2. ^ McCafferty, J.; Griffiths, A.; Winter, G.; Chiswell, D. (1990). "Phage antibodies: filamentous phage displaying antibody variable domains". Nature 348 (6301): 552–554. Bibcode:1990Natur.348..552M. doi:10.1038/348552a0. PMID 2247164. 
  3. ^ Anon (2011). "The inventor of humanized monoclonal antibodies and cofounder of Cambridge Antibody Technology, Greg Winter, muses on the future of antibody therapeutics and UK life science innovation". Nature Biotechnology 29 (3): 190. doi:10.1038/nbt.1815. PMID 21390009. 
  4. ^ Winter, G.; Fields, S.; Brownlee, G. G. (1981). "Nucleotide sequence of the haemagglutinin gene of a human influenza virus H1 subtype". Nature 292 (5818): 72. doi:10.1038/292072a0. PMID 7278968. 
  5. ^ Fields, S.; Winter, G.; Brownlee, G. G. (1981). "Structure of the neuraminidase gene in human influenza virus A/PR/8/34". Nature 290 (5803): 213. doi:10.1038/290213a0. PMID 7010182. 
  6. ^ Riechmann, L.; Clark, M.; Waldmann, H.; Winter, G. (1988). "Reshaping human antibodies for therapy". Nature 332 (6162): 323. doi:10.1038/332323a0. PMID 3127726. 
  7. ^ Marks, J. D.; Hoogenboom, H. R.; Bonnert, T. P.; McCafferty, J.; Griffiths, A. D.; Winter, G. (1991). "By-passing immunization". Journal of Molecular Biology 222 (3): 581. doi:10.1016/0022-2836(91)90498-U. PMID 1748994. 
  8. ^ The Scientific Founders of Bicycle Therapeutics Ltd. – Christian Heinis and Sir Greg Winter, FRS.
  9. ^ www.trin.cam.ac.uk
  10. ^ Greg Winter from the Scopus bibliographic database
  11. ^ Winter, G; Griffiths, A. D.; Hawkins, R. E.; Hoogenboom, H. R. (1994). "Making antibodies by phage display technology". Annual Review of Immunology 12: 433–55. doi:10.1146/annurev.iy.12.040194.002245. PMID 8011287. 
  12. ^ Griffiths, A. D.; Williams, S. C.; Hartley, O; Tomlinson, I. M.; Waterhouse, P; Crosby, W. L.; Kontermann, R. E.; Jones, P. T.; Low, N. M.; Allison, T. J. (1994). "Isolation of high affinity human antibodies directly from large synthetic repertoires". The EMBO journal 13 (14): 3245–60. PMC 395221. PMID 8045255. 
  13. ^ Hoogenboom, H. R.; Griffiths, A. D.; Johnson, K. S.; Chiswell, D. J.; Hudson, P; Winter, G (1991). "Multi-subunit proteins on the surface of filamentous phage: Methodologies for displaying antibody (Fab) heavy and light chains". Nucleic acids research 19 (15): 4133–7. PMC 328552. PMID 1908075.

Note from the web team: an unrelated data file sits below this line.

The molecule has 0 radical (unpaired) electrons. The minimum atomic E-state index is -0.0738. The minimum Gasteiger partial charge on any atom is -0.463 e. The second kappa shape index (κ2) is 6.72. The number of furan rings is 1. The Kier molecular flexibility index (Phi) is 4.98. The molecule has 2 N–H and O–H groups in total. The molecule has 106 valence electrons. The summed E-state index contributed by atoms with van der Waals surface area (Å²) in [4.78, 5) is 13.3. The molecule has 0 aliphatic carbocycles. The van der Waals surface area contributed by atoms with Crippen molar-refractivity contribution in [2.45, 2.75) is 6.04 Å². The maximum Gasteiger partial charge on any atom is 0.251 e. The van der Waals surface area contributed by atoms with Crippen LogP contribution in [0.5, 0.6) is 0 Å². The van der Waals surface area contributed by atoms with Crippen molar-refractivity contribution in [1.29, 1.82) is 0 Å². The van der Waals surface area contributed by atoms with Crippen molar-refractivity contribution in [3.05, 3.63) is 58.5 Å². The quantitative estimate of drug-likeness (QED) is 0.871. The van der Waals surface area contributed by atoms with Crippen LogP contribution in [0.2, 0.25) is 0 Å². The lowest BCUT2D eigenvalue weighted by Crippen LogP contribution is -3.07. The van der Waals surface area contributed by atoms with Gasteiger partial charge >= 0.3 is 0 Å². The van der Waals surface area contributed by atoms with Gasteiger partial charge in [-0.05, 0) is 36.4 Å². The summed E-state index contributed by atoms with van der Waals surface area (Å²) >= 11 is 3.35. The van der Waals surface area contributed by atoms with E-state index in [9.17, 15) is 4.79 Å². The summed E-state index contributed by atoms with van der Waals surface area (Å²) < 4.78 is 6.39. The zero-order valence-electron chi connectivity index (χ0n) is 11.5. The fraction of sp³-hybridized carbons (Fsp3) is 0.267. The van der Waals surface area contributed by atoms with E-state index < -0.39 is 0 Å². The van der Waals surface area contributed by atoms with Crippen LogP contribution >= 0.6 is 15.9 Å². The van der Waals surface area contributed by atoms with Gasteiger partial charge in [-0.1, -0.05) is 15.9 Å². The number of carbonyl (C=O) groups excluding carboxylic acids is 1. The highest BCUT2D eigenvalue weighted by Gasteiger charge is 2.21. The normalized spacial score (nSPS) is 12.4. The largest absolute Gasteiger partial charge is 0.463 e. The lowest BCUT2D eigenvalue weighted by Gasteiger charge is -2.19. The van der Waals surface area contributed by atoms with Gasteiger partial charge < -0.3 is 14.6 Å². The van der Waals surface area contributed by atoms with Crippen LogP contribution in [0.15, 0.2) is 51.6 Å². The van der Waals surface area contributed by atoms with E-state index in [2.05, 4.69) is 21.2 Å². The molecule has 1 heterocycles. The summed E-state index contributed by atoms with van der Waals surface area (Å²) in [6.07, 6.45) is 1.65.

14. ^ http://www.takedasf.com/corporate/winter.htm[dead link]
  15. ^ http://www.f-star.com/scientific_advisors/3/sir-gregory-winter-chairman[dead link]
  16. ^ "Scientific Advisory Board". Heptares. Retrieved 2013-04-05. 
  17. ^ Gregory Winter CBE, FRS, FMedSci, HonFRCP (2001-05-08). "Gregory Winter: Executive Profile & Biography - Businessweek". Investing.businessweek.com. Retrieved 2013-04-05. 
  18. ^ "www.bicycletherapeutics.com". www.bicycletherapeutics.com. 2012-12-10. Retrieved 2013-04-05. 
  19. ^ "Covagen AG | September 2011: Sir Gregory Winter joins Covagen's Scientific Advisory Board". Covagen.com. 2011-09-20. Retrieved 2013-04-05. 
  20. ^ "Covagen AG | Scientific Advisory Board". Covagen.com. Retrieved 2013-04-05. 
  21. ^ Lawrence, S. (2007). "Billion dollar babies—biotech drugs as blockbusters". Nature Biotechnology 25 (4): 380–2. doi:10.1038/nbt0407-380. PMID 17420735. 
  22. ^ http://telegraph.uk-wire.com/cgi-bin/articles/200601251501444434X.html
  23. ^ http://www.astrazeneca.com/media/latest-press-releases/2006/5266?itemId=3891617[dead link]
  24. ^ GSK is to buy Domantis - a company based on discoveries by MRC scientists MRC Website
  25. ^ "Royal Society announces 2011 Copley Medal recipient". Royal Society. Retrieved 2012-02-23. 
  26. ^ LMB Structure[dead link]
  27. ^ "Advisory Council of the Campaign for Science and Engineering". Retrieved 2011-02-11. 
  28. ^ "Sir Gregory Winter CBE FRS appointed Master of Trinity College, Cambridge University". Number10.gov.uk. 2011-12-16. Retrieved 2013-04-05. 
  29. ^ "Master of Trinity College, Cambridge - News &amp' events - University of Cambridge". News.admin.cam.ac.uk. Retrieved 2013-04-05. 
Academic offices
Preceded by
Martin Rees
Master of Trinity College, University of Cambridge
2012–present
Incumbent